Thursday, February 9, 2017

Meet The Cheap Cassettes (again)!

Many of us remain in a state of disbelief following the unforeseen event that dominated our conversations in the closing months of 2016. Can this really be happening? How did one of my favorite bands, The Cheap Cassettes, end up on Rum Bar Records, my favorite record label? Were aliens or Russians involved? I'd like to think I may have had a tiny hand in this development. But let us speak no more about the size of my hands.

Out now on Rum Bar Records is a shiny CD reissue of All Anxious, All The Time - the brilliant debut album from The Cheap Cassettes. It is a rare occurrence for me to review the same album twice. When it has happened in the past, it has usually involved me either retracting bad reviews (first High Tension Wires album) or editing down 3,000-word diatribes that no one actually read the whole way through (Exploding Hearts' Guitar Romantic). Yet here I am, for the second time, reviewing a Rum Bar Records reissue that I extensively touted upon its original release. I can neither confirm nor deny that Malibu Lou has bought this coverage by promising me first dibs on the beer cooler at Rum Bar Pancake Social 2018. But in all seriousness, All Anxious... has become one of the three or four albums of this decade that I've listened to the most. In my top ten albums of 2014 list, it inexplicably only came in at #7. Needless to say, it would probably rise to #1 if I re-wrote the list today. It holds up so well as an example of great pop married to gutsy rock n' roll. Drawing not just from the obvious genre standard-bearers but also from first wave punks (Jam, Buzzcocks) and unsung titans of the underground (Replacements, Material Issue), The Cheap Cassettes set forth a broad vision for what powerful pop ought to be. And while the quick sales pitch is that this is former Dimestore Haloes doing power pop, let us remember that the Haloes were already headed in this direction when they called it a day.

From the opening notes of the Motown-flavored shaker of a title track, All Anxious... reaffirms my longtime fondness for the formidable talents of Chaz Matthews and Kevin Parkhurst. The album was recorded over a number of years with the two bandmates collaborating long-distance. While that explains some of the unevenness in fidelity (I'm pretty sure the vocals for "My Little Twin" were recorded on the toilet with a hair brush for a microphone), it's also what gives the record much of its charm. There's a rawness here that is too often missing in today's power pop, and at the same time the songwriting is the best I've ever heard from these two. "Wreckless", which could be considered the band's own "Bastards of Young", would not have sounded out of place on the Haloes' swan song Ghosts of Saturday Night. The same thing could be said of "Good and Shitty"- a glorious shot of pop trash recalling Johnny Thunders or early 'Mats. It's really hard to pick a "hit" here since the songs are pretty much choice cuts all the way through. But there are a few I keep going back to. The aforementioned "My Little Twin" is easily one of the best songs Chaz has ever put his name on, and "Big Dumb Town" is absolutely the epitome of awesomely loud pop (good lord, that guitar solo!!!). I rarely dare to make a comparison like this, but I could totally imagine the late Jim Ellison singing "Girlfriend". And how fun is "Black Vinyl!"?!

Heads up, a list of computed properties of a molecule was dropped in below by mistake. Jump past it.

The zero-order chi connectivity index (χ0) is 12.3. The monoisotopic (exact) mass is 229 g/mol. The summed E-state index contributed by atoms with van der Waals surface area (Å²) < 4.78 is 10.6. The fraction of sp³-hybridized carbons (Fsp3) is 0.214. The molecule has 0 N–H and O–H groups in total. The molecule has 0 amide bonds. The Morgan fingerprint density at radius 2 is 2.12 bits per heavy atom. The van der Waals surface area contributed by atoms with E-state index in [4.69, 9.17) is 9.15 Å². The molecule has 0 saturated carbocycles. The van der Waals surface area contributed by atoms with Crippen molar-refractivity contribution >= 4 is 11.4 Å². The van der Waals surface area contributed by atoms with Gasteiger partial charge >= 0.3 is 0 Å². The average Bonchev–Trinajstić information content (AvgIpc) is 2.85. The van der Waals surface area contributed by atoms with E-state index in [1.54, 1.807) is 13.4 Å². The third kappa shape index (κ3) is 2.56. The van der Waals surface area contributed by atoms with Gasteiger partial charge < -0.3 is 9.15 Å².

The most surprising thing about The Cheap Cassettes' move to Rum Bar is that I don't think Chaz has ever been on a label where he didn't have the coolest hair on the roster (the whole earth bows to Kurt Baker's wavy locks). But truly I cannot imagine a more ideal fit - given the band's Boston roots and a musical style that slots perfectly between The Connection's hook-laden garage/rock n' roll and the earnest blue collar punk of Nato Coles. With the original issue of All Anxious... falling a little under the radar, now is the time for the world at large to fall in love with The Cheap Cassettes. Malibu Lou (probably wearing sunglasses and holding a stiff drink in his hand at the time) even worked his music mogul magic and persuaded the band to fortify this reissue with a previously unreleased track - a magnificent rootsy jangler called "Disappear With You". You can also look forward to a secret bonus track. Is it a Krokus cover? An instrumental played entirely on kazoo? Perhaps a musical ode to Glenn Danzig demanding French onion soup on a concert rider? You will have to find out for yourself!


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